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Russia says will respond logically to fresh US sanctions over Navalny, Nord Stream

Russian Foreign Ministry spokesperson Maria Zakharova speaks during the briefing about foreign policy in Moscow, Russia, on September 17, 2020. (Photo by AP)

Just hours after the return to the United States of the Russian ambassador in what some thought might signal an upcoming rapprochement between the Kremlin and the White House, the relations have taken a nosedive, with Washington threatening new sanctions and Moscow warning of reciprocal response.

Russian Foreign Ministry Spokeswoman, Maria Zakharova, was quick to hit back at Washington in reaction to its announcement of unilateral sanctions against Russia over the case of opposition figure Alexi Navalny, stressing that Russia has always responded logically to the United States' "illegal activities.”

Zakharova wrote on her Telegram Channel on Sunday, "We hear reports from Washington that another package of sanctions against our country is being prepared. Local officials link Nord Stream 2 to Navalny,” adding that “some in Washington are so fond of obstacle racing on a merry-go-round.”

Earlier on Sunday, US National Security Adviser Jake Sullivan said the US government had prepared a new package of sanctions against Russia to tackle the situation surrounding Navalny.

Zakharova criticized the US attempts to link a key economic project to the case of a jailed blogger, saying, “American ideologists have exposed themselves: they need this fuss around the pseudo-poisoning as an instrument to resolve problems of their own uncompetitiveness”.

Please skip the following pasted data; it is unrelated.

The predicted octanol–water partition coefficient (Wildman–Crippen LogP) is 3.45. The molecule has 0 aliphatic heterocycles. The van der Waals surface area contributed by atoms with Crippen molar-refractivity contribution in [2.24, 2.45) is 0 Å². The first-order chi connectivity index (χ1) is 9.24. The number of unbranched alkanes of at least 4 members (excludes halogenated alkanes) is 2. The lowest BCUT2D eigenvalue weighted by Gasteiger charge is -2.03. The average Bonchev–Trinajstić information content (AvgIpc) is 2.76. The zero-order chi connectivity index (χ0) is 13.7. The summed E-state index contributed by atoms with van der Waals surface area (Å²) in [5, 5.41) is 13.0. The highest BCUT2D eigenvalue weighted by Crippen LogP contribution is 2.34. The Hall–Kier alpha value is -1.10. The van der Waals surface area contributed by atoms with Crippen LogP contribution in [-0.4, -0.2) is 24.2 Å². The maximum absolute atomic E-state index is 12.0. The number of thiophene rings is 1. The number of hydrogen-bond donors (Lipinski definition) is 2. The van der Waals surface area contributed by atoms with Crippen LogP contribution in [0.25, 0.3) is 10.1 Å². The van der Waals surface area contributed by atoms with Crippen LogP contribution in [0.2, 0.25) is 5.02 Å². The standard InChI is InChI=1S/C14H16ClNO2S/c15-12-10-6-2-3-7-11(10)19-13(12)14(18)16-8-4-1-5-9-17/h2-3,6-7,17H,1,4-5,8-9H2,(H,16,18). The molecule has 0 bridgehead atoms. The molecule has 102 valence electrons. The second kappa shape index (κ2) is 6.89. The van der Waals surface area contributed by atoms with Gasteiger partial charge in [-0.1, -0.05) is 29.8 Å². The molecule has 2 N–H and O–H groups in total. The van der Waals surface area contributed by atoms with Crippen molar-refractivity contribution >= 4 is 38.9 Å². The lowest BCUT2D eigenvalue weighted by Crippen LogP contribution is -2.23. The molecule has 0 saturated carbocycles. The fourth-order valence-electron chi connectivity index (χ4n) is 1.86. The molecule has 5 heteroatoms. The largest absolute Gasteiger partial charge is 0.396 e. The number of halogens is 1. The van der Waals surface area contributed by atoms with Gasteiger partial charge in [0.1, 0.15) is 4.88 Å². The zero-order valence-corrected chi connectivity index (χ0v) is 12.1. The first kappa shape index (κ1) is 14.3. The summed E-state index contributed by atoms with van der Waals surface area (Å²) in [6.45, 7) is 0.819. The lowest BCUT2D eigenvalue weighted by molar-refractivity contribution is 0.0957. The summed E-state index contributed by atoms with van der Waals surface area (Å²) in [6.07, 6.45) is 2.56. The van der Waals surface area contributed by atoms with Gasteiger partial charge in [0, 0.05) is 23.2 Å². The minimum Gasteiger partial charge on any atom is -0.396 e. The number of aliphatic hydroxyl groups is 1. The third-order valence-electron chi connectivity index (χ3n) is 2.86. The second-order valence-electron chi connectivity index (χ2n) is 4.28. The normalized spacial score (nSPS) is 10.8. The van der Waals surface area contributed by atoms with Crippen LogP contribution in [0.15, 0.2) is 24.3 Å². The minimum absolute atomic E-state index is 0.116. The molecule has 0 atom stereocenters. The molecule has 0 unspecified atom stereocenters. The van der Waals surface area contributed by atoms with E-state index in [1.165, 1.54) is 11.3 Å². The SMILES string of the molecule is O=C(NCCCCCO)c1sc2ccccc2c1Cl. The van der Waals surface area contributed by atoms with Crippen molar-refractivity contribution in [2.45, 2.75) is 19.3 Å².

Kremlin’s press secretary, Dmitry Peskov, has also expressed resentment over attempts of a number of countries to link the future of the project to political affairs.

Navalny was arrested and imprisoned in mid-January, shortly after returning to Russia from Germany, on charges of violating parole while abroad.

He had previously accused the Federal Security Service (FSB) of poisoning him during his visit to the Siberian city of Tomsk in August 2020, claiming that the alleged poisoning was carried out on the direct order of President Vladimir Putin, allegations roundly dismissed by Moscow.

Navalny's poisoning along with other accusations against Russia over issues such as alleged cyber attacks and election interference have provoked the US to impose a wave of sanctions against Russia over the past six years.

Diplomatic relations deteriorated in March, when US President Joe Biden branded Russia's President Vladimir Putin a “killer,” prompting both countries to recall their ambassadors.

More recently, tensions escalated over the Russian-speaking Donbass region of Ukraine, where Ukrainian troops and pro-Russia forces have been fighting since 2014.

Now it seems the intensely strained relations have not seen a relative thaw even after the Putin-Biden summit in Geneva last week.

Only days after the meeting, which was described as pragmatic by both presidents, Sullivan confirmed that the US was about to impose sanctions against Russian companies involved in the construction of Nord Stream 2 gas pipeline, without sanctioning the European countries participating in the project.

He added that the US government has waived sanctions on a German individual and a Swiss company.

Nord Stream 2 is an international project for the construction of a gas pipeline that is set to bring Russian gas to Germany under the Baltic Sea bypassing transit states such as Ukraine, Belarus, Poland and other Eastern European states.

The new 745-mile-long pipeline, which is set to transport up to 55 billion cubic meters of gas each year, traverses the economic zones and territorial waters of five countries, namely Russia, Finland, Sweden, Denmark, and Germany.

Sullivan admitted that “Nord Stream 2 was 90% complete,” when Biden took office in January.

On May 21, 2021, the US administration imposed sanctions against 13 ships and three Russian organizations involved in the project, waiving restrictions against Switzerland-registered Nord Stream 2 AG and its CEO Matthias Warnig, despite previously concluding their activities were punishable.

Unlike the US, Germany considers Nord Stream 2 as an economic project and supports it.

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